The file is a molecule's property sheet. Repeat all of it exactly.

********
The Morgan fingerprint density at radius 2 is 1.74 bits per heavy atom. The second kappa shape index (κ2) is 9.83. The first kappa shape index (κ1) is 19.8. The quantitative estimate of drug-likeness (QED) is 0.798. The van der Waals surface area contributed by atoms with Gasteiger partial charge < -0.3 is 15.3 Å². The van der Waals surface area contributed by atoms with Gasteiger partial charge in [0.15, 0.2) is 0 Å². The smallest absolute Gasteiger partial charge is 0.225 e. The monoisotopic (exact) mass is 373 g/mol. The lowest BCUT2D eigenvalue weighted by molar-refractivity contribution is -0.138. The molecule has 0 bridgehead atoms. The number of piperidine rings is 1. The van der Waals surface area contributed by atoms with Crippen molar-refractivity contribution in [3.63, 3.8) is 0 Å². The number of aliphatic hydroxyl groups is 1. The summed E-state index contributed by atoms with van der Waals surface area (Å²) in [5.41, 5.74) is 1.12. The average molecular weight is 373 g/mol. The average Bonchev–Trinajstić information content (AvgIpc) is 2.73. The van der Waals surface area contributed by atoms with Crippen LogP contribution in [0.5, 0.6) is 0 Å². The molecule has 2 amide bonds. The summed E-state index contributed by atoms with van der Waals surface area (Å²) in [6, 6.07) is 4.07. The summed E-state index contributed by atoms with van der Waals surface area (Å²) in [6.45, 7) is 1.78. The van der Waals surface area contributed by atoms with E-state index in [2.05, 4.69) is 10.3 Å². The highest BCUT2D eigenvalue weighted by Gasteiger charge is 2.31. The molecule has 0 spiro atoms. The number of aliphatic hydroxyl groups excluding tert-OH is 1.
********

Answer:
The Morgan fingerprint density at radius 2 is 1.74 bits per heavy atom. The second kappa shape index (κ2) is 9.83. The first kappa shape index (κ1) is 19.8. The quantitative estimate of drug-likeness (QED) is 0.798. The van der Waals surface area contributed by atoms with Gasteiger partial charge < -0.3 is 15.3 Å². The van der Waals surface area contributed by atoms with Gasteiger partial charge in [0.15, 0.2) is 0 Å². The smallest absolute Gasteiger partial charge is 0.225 e. The monoisotopic (exact) mass is 373 g/mol. The lowest BCUT2D eigenvalue weighted by molar-refractivity contribution is -0.138. The molecule has 0 bridgehead atoms. The number of piperidine rings is 1. The van der Waals surface area contributed by atoms with Crippen molar-refractivity contribution in [3.63, 3.8) is 0 Å². The number of aliphatic hydroxyl groups is 1. The summed E-state index contributed by atoms with van der Waals surface area (Å²) in [5.41, 5.74) is 1.12. The average molecular weight is 373 g/mol. The average Bonchev–Trinajstić information content (AvgIpc) is 2.73. The van der Waals surface area contributed by atoms with Crippen LogP contribution in [0.5, 0.6) is 0 Å². The molecule has 2 amide bonds. The summed E-state index contributed by atoms with van der Waals surface area (Å²) in [6, 6.07) is 4.07. The summed E-state index contributed by atoms with van der Waals surface area (Å²) in [6.45, 7) is 1.78. The van der Waals surface area contributed by atoms with E-state index in [2.05, 4.69) is 10.3 Å². The highest BCUT2D eigenvalue weighted by Gasteiger charge is 2.31. The molecule has 0 spiro atoms. The number of aliphatic hydroxyl groups excluding tert-OH is 1.